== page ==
I spent some time playing with the SQL 2008 geometry data type.  This post will cover some of the things I have learned about how it is implemented from playing with the feature.  Some of these will impact the feature’s usability for some.  Others may not care.

1. late-binding of the geometry data is an interesting choice.  So one of the nice properties of a SQL query is that, for many things, the parse and bind of a query can find all sorts of compilation errors that would show up during development.  You don’t have to run the query in order to see the simple mistakes, and that helps us all.  This type doesn’t throw parsing errors until you try to execute the query.  That’s not perfect – you have to go execute spatial queries to see whether you have typed in lots of complex data correctly or not.  I can speak from experience that I tend to mess that stuff up.

Example:

create table g1 (col1 int identity, col2 geometry)
go
insert into g1(col2) values (Geometry::STGeomFromText('LINESTRING(0 0, 10 10, 21 2)',0));
go
insert into g1(col2) values (Geometry::STGeomFromText('LINESTRING(funky chicken)',0));
go

That third query compiles just fine – running it returns an error.

2. The geography type uses some form of the .net framework.  (I’ll point out that I have not enabled the CLR in my server).  Given that the ordpath type requires that the CLR be enabled, I’ll guess that this means that there is a special implementation of the geometry type.

Here’s the runtime errof from the previous query:

Msg 6522, Level 16, State 1, Line 1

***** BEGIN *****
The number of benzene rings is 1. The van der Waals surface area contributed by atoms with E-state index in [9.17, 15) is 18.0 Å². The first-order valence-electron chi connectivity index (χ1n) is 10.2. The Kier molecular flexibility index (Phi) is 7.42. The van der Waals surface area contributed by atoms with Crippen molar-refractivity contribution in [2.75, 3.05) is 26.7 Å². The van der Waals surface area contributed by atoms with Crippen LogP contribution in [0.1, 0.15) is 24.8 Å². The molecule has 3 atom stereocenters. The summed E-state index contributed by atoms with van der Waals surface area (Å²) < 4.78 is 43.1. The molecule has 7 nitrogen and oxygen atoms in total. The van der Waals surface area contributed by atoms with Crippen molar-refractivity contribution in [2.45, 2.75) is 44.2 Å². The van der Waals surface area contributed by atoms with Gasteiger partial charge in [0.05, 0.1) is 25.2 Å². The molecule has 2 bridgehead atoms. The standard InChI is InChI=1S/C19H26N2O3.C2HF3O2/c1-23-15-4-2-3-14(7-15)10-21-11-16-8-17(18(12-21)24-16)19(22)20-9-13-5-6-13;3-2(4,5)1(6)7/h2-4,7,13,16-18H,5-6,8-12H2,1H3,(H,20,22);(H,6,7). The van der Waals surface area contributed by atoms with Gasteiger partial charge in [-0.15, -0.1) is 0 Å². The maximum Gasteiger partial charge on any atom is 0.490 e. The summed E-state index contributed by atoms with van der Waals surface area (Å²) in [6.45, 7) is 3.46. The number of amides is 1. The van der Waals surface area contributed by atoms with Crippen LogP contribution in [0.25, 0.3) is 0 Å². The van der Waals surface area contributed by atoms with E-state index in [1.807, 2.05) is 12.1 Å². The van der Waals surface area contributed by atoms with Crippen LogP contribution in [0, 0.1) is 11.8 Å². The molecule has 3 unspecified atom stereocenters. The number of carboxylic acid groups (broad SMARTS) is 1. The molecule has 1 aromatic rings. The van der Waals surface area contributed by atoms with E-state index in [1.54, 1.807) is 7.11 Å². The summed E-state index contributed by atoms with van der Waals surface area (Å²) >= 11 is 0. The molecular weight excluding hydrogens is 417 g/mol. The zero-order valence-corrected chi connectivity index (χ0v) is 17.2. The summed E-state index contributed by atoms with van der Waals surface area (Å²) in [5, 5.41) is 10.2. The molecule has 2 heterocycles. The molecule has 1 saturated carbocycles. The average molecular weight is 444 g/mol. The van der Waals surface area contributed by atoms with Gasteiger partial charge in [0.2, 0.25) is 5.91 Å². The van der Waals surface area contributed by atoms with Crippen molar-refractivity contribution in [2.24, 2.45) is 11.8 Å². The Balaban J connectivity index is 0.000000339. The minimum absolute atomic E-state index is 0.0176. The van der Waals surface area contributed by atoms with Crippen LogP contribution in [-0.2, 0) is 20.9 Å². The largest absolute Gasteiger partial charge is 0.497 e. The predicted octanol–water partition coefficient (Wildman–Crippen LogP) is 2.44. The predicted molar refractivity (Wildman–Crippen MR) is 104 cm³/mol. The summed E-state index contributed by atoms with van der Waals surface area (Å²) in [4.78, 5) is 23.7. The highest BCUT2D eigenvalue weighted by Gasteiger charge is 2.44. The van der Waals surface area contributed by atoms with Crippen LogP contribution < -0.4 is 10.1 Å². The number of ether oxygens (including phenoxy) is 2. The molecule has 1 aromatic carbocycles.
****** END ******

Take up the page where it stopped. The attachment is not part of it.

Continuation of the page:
A .NET Framework error occurred during execution of user-defined routine or aggregate “geometry”:
System.FormatException: 24141: A number is expected at position 16 of the input. The input has funky.
System.FormatException:
   at Microsoft.SqlServer.Types.OpenGisWktReader.RecognizeDouble()
   at Microsoft.SqlServer.Types.OpenGisWktReader.ParsePoint()
   at Microsoft.SqlServer.Types.OpenGisWktReader.ParseLineStringText(FigureAttributes attributes)
   at Microsoft.SqlServer.Types.OpenGisWktReader.ParseLineStringTaggedText()
   at Microsoft.SqlServer.Types.OpenGisWktReader.ParseGeometryTaggedText()
   at Microsoft.SqlServer.Types.OpenGisWktReader.ReadGeometry()
   at Microsoft.SqlServer.Types.SqlGeometry.STGeomFromText(SqlChars geometryTaggedText, Int32 srid)
.
The statement has been terminated.

(I think I will be making t-shirts that say “The input has funky” on it… let me know if you want in :).

I am actually pretty happy with the error message – the only thing missing is which column caused the error.  You’ll notice that “position 16″ is inside of this second string being parsed by the .NET routines.  I personally do find stack traces unacceptable for general use, but the .net and java folks seem to have doubled down on this approach, so we all get to learn about their libraries even in SQL now…

This is just a seam in how it was implemented.  Be aware of this when using the type.

3. the geometry type has been (arbitrarily) given an estimated row width of about 4000 bytes.  well, this is what shows up in showplan.  So I inserted a bunch of data into this table (1.4 million rows in about 148MB).  The cost estimates don’t seem to use the 4000 byte number for the row width (as it would take a long time to read 5.6GB – more than 13 seconds or so, given that is what the costing says, so I am guessing that this is just reported in showplan the same way it is costed internally).  I’m just using a heap (no indexes) for this experiment.

4. I’m waiting for maps.live.com  to make it easy for me to geocode addresses and insert them into SQL.  It has a feature to send it to some gps device, but I haven’t played with it beyond learning that it didn’t detect that I had blocked cookies by default ;).

5. “select col2.ToString() from g1″ is a way to see something useful from that data type.  otherwise you get back binary goo…

That’s all for tonight.

Thanks,

Conor Cunningham